ASU's Acoustic Ecology Lab brings sound to the center of climate, health and more

The lab's work involves using virtual reality technology to further progress in a variety of fields

The Acoustic Ecology Lab at ASU is using sounds to further progress in the understanding of climate change while also bettering people's quality of life.

The lab was founded in 2015 by co-directors Garth Paine, associate professor at the School of Arts, Media and Engineering and Sabine Feisst, School of Music professor.

According to Paine, acoustic ecology is the sound of the world around you. 

The research involves the sounds of the environment and its impact on humans, the land and the animals that live there. Currently, their work is mainly based in the American Southwest, and particularly with the Joshua Tree National Park where they have a working relationship, Paine said.

Currently, the lab is working on a multitude of projects involving listening and the two biggest are The Listen(n) Project and the EcoRift project.

“We have two goals,” Paine said. “One is to engage the community through listening, by building stewardship and having some agency around the environments. People feel they can’t do much about climate change. We thought how do we help people engage with what is happening, this is something we do through field research and listening workshops.”

The other goal is to build a database that can help predict climate impact on our environments through sound, Paine added.

“Sounds gives you an immense amount of data,” Paine said. “Not just about what species are present but the health of the ecosystem itself.”

The Listen(N) Project involves recording the sounds of the environment and documenting them over the years through an online database accessible to anyone. 

Sounds in the environment can track factors like temperature, humidity, and which animals are currently in the ecosystem.

The lab uses workshops to teach people how to do field recordings and add to the database, giving community residents a way to contribute to the awareness of the importance of nature, its sounds and the effects of climate change around them.

“If you take sound away from an ecosystem it isn’t an ecosystem,” Feisst said.

The lab does more than just record sounds, through their EcoRift project, the lab is using virtual reality to bring national parks to people who would be unable to attend.

This project is designed to allow those who are unable to visit national parks, due to physical conditions or from a lack of resources, to be able to be a part of a similar experience.

According to Paine, the arrival of virtual reality signaled to him an opportunity to bring the places he worked in every day to people who aren’t as fortunate.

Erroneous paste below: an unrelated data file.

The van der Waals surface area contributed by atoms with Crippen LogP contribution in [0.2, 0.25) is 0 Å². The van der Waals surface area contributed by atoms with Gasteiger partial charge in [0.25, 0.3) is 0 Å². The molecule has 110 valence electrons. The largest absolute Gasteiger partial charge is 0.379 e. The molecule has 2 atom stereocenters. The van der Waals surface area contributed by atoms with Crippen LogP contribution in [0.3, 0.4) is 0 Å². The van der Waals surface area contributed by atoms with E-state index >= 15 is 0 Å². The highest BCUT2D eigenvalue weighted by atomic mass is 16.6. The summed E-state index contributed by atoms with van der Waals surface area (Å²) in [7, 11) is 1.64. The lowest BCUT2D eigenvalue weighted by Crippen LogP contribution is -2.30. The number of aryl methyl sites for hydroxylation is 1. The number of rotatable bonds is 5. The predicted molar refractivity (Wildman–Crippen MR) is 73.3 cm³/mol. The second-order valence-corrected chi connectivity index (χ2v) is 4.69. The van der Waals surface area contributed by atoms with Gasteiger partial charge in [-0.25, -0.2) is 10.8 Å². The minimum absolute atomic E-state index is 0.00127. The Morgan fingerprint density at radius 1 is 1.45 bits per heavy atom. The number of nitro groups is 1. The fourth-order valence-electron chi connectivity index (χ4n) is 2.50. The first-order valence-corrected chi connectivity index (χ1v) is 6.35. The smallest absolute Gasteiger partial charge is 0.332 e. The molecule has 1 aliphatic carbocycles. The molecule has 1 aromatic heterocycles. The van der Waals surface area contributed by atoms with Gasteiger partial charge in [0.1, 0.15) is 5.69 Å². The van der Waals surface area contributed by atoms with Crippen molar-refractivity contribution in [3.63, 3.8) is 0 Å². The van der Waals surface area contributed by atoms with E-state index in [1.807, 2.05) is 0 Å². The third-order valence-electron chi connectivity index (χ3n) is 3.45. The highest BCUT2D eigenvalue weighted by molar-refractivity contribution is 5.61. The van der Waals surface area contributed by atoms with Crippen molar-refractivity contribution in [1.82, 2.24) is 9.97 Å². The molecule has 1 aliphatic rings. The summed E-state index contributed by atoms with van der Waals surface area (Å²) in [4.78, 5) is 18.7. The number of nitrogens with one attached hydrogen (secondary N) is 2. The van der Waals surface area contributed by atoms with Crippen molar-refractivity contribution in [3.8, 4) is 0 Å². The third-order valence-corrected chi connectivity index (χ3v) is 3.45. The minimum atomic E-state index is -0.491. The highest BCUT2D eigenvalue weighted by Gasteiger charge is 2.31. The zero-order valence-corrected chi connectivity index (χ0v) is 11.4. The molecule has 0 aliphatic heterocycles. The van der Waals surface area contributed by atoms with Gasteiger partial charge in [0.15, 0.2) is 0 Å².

“We currently have a version where you can select five locations (from the globe), where you can listen to the environment and have a 360-degree view," said Valarie Adams, a senior computer science and engineering student.

Right now, the lab is applying the technology further by working with the Watts College of Public Service and Community Solutions for Applied Behavioral Health Policy to bring this technology to patients in hospitals and nursing homes, as studies have shown that being in nature is beneficial to health and recovery, Paine said. 

The lab has also done small studies on this topic in the past year and the results have been positive.

Documenting sounds from the environment and developing virtual-reality tools to help people experience nature are not the only things the lab does. It also currently has a variety of other projects with other purposes centered around sounds.

Right now, senior mechanical engineering student Cameron Carver is working with the lab and the Phoenix Zoo on using a gunshot detection algorithm to be used in Costa Rica to protect a reservation from potential poachers.

Along with the Listen(n) and EcoRift projects, Feisst is also working on promoting awareness for students with hearing loss at the School of Music through discussion and by using a new virtual reality experience to simulate the effects of impaired hearing.

“It’s like this elephant in the room at the School of Music,” Feisst said.

The lab hopes that the work will help continue to raise national awareness for the importance of sound while using it to better lives across the country.

“ ... It's good for us to share these ideas and to get people to think about listening and that the sounds of the environment are important," Paine said. "If that makes us conscious about that then we’re going to start making decisions that change the way we create sounds."


 Reach the reporter at wmyskow@asu.edu and follow @wmyskow on Twitter. 

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